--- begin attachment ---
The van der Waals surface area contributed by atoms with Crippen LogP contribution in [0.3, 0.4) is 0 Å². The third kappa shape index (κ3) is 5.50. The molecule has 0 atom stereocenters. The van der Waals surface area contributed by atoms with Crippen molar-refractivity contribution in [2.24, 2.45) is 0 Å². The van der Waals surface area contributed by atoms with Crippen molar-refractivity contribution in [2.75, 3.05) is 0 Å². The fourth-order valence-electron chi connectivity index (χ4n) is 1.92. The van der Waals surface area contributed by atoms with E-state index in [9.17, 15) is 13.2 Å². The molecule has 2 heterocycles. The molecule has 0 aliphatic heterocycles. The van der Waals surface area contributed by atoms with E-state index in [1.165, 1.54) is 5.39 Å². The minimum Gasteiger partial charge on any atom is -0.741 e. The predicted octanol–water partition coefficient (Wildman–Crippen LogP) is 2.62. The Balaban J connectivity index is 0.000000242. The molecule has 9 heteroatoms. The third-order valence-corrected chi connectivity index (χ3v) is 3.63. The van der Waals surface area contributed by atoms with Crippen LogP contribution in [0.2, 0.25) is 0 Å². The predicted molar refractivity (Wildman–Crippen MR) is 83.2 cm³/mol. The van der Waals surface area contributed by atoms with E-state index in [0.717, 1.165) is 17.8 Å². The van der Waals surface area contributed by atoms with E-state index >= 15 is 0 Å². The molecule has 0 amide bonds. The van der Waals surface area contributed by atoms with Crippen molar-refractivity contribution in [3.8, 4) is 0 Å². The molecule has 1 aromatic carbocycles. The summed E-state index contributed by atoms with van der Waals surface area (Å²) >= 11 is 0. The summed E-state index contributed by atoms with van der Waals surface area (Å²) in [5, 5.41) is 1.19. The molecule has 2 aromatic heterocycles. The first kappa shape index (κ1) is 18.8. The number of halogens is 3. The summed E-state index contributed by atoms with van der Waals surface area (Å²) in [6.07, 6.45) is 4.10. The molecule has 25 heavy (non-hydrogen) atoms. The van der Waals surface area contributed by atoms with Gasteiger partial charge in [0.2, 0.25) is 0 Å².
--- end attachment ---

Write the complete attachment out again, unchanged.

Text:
The van der Waals surface area contributed by atoms with Crippen LogP contribution in [0.3, 0.4) is 0 Å². The third kappa shape index (κ3) is 5.50. The molecule has 0 atom stereocenters. The van der Waals surface area contributed by atoms with Crippen molar-refractivity contribution in [2.24, 2.45) is 0 Å². The van der Waals surface area contributed by atoms with Crippen molar-refractivity contribution in [2.75, 3.05) is 0 Å². The fourth-order valence-electron chi connectivity index (χ4n) is 1.92. The van der Waals surface area contributed by atoms with E-state index in [9.17, 15) is 13.2 Å². The molecule has 2 heterocycles. The molecule has 0 aliphatic heterocycles. The van der Waals surface area contributed by atoms with E-state index in [1.165, 1.54) is 5.39 Å². The minimum Gasteiger partial charge on any atom is -0.741 e. The predicted octanol–water partition coefficient (Wildman–Crippen LogP) is 2.62. The Balaban J connectivity index is 0.000000242. The molecule has 9 heteroatoms. The third-order valence-corrected chi connectivity index (χ3v) is 3.63. The van der Waals surface area contributed by atoms with Crippen LogP contribution in [0.2, 0.25) is 0 Å². The predicted molar refractivity (Wildman–Crippen MR) is 83.2 cm³/mol. The van der Waals surface area contributed by atoms with E-state index in [0.717, 1.165) is 17.8 Å². The van der Waals surface area contributed by atoms with E-state index >= 15 is 0 Å². The molecule has 0 amide bonds. The van der Waals surface area contributed by atoms with Crippen molar-refractivity contribution in [3.8, 4) is 0 Å². The molecule has 1 aromatic carbocycles. The summed E-state index contributed by atoms with van der Waals surface area (Å²) >= 11 is 0. The summed E-state index contributed by atoms with van der Waals surface area (Å²) in [5, 5.41) is 1.19. The molecule has 2 aromatic heterocycles. The first kappa shape index (κ1) is 18.8. The number of halogens is 3. The summed E-state index contributed by atoms with van der Waals surface area (Å²) in [6.07, 6.45) is 4.10. The molecule has 25 heavy (non-hydrogen) atoms. The van der Waals surface area contributed by atoms with Gasteiger partial charge in [0.2, 0.25) is 0 Å².